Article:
Electrochemists at the University of Cincinnati have reinvented the redox flow battery. Their design could one day power your house.
Flow batteries work by sending positively and negatively charged liquids past each other, separated by a membrane. Electric charges pass through the membrane, creating a current.
The batteries have been cumbersome and expensive, making them suitable mostly for industrial or grid-scale storage from solar, wind, and other renewable power installations.
The membrane is a sticking point: it reduces the battery’s efficiency and makes up as much as 40 percent of the cost.
The Cincinnati group has designed a membrane-free flow battery. Instead, their design uses two solutions that naturally repel each other but still allow electric charges to travel.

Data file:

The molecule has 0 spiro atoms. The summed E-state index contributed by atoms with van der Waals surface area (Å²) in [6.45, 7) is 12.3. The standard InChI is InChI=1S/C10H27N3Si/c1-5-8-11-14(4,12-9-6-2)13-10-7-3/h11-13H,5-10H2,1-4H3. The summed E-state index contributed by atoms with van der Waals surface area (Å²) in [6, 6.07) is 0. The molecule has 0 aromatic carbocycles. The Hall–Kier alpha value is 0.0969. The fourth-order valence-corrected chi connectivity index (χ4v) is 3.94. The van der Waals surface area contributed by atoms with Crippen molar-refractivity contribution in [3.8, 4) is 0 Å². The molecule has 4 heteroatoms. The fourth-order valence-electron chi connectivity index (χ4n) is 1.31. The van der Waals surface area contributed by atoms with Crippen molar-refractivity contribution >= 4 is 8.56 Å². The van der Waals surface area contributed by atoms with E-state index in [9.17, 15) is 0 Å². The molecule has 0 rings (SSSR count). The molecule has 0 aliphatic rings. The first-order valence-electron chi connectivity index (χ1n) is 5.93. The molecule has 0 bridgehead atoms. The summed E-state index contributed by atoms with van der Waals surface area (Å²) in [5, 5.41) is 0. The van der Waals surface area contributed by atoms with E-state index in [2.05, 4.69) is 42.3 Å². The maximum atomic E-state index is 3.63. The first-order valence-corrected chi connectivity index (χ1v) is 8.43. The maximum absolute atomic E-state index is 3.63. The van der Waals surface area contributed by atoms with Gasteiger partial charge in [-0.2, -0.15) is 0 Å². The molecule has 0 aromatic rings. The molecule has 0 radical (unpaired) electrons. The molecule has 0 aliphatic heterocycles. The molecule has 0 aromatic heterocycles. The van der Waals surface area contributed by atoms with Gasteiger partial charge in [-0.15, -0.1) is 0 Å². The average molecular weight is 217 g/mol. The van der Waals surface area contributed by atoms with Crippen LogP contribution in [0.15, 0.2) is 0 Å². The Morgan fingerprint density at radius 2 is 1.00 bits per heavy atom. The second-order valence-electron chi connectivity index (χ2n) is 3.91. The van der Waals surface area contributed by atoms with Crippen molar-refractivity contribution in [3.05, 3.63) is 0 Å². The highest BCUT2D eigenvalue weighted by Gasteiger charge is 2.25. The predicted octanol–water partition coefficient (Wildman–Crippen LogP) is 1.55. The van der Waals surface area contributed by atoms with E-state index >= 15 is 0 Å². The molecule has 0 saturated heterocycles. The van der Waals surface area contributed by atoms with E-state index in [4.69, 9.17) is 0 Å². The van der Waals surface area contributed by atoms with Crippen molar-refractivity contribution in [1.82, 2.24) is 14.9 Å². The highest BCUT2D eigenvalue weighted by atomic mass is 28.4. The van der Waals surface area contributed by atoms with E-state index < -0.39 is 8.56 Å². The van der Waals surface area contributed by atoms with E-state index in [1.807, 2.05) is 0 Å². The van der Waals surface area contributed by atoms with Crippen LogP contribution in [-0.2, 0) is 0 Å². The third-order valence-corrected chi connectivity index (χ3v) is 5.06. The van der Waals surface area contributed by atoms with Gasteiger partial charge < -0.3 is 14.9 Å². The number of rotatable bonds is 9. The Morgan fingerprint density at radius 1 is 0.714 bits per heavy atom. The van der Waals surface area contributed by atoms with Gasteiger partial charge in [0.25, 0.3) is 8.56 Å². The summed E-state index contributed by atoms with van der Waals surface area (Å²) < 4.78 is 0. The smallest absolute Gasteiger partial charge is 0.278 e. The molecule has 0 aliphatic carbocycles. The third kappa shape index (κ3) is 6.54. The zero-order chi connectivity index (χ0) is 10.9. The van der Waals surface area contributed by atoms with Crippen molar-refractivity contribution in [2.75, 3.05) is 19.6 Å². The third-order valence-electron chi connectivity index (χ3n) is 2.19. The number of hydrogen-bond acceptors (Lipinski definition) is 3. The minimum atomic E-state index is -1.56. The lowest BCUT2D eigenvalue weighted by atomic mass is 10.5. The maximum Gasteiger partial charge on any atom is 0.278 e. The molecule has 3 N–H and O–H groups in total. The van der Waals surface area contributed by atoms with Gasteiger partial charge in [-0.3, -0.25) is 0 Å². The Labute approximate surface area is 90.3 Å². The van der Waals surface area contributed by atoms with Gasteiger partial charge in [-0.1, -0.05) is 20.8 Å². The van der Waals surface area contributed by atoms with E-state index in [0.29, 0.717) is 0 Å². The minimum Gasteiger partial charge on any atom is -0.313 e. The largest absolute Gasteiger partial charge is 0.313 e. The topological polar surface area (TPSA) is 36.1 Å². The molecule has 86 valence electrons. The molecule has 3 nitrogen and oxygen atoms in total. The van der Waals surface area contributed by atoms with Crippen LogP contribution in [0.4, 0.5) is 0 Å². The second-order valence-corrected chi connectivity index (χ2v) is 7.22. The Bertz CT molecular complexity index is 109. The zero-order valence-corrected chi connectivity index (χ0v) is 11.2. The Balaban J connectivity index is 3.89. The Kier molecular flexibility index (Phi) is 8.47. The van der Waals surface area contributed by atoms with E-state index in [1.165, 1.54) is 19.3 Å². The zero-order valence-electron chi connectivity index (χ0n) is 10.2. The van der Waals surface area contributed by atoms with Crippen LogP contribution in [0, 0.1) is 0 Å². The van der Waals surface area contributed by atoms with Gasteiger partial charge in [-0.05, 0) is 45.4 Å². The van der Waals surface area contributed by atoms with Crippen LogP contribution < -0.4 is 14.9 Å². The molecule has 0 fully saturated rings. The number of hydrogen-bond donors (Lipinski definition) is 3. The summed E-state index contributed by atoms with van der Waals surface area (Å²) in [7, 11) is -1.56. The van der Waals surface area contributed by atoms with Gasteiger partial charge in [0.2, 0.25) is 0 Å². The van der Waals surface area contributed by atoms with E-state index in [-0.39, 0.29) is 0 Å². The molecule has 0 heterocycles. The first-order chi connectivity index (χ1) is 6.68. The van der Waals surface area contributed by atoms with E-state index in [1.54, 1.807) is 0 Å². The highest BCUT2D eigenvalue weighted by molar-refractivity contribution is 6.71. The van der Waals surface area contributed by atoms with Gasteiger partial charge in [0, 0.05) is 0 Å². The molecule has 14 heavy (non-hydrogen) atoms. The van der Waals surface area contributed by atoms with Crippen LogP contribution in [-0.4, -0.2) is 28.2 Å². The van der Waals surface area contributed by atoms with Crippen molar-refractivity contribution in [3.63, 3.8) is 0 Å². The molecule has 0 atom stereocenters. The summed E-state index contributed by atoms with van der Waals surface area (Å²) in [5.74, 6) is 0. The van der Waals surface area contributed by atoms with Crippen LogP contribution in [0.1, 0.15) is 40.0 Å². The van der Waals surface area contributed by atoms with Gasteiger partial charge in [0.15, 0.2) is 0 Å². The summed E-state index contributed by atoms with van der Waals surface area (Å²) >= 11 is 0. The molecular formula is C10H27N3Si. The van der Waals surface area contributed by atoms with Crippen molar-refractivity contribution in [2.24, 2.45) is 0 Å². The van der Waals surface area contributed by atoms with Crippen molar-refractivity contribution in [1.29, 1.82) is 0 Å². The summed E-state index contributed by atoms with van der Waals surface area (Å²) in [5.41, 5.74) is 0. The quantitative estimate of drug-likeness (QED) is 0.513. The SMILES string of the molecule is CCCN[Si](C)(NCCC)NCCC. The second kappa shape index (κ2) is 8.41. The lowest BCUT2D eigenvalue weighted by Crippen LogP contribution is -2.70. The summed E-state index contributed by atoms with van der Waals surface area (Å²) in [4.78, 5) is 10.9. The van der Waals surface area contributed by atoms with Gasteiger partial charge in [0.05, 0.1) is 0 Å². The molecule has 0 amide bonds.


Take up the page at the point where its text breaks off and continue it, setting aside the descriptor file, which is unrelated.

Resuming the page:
The new battery is not only far cheaper than other flow batteries but also stores more energy in the same amount of space. By altering the volume of fluids and size of the battery’s tank, it could fit into a garage or a home’s basement, delivering green energy even when the air is still or the sky is dark.
TRENDPOST: Home-scale batteries and solar and other off-grid energy sources will become more common in homes, especially newly built ones. Competing battery technologies will help boost efficiency and drive down costs and prices as home batteries proliferate well into the next decade.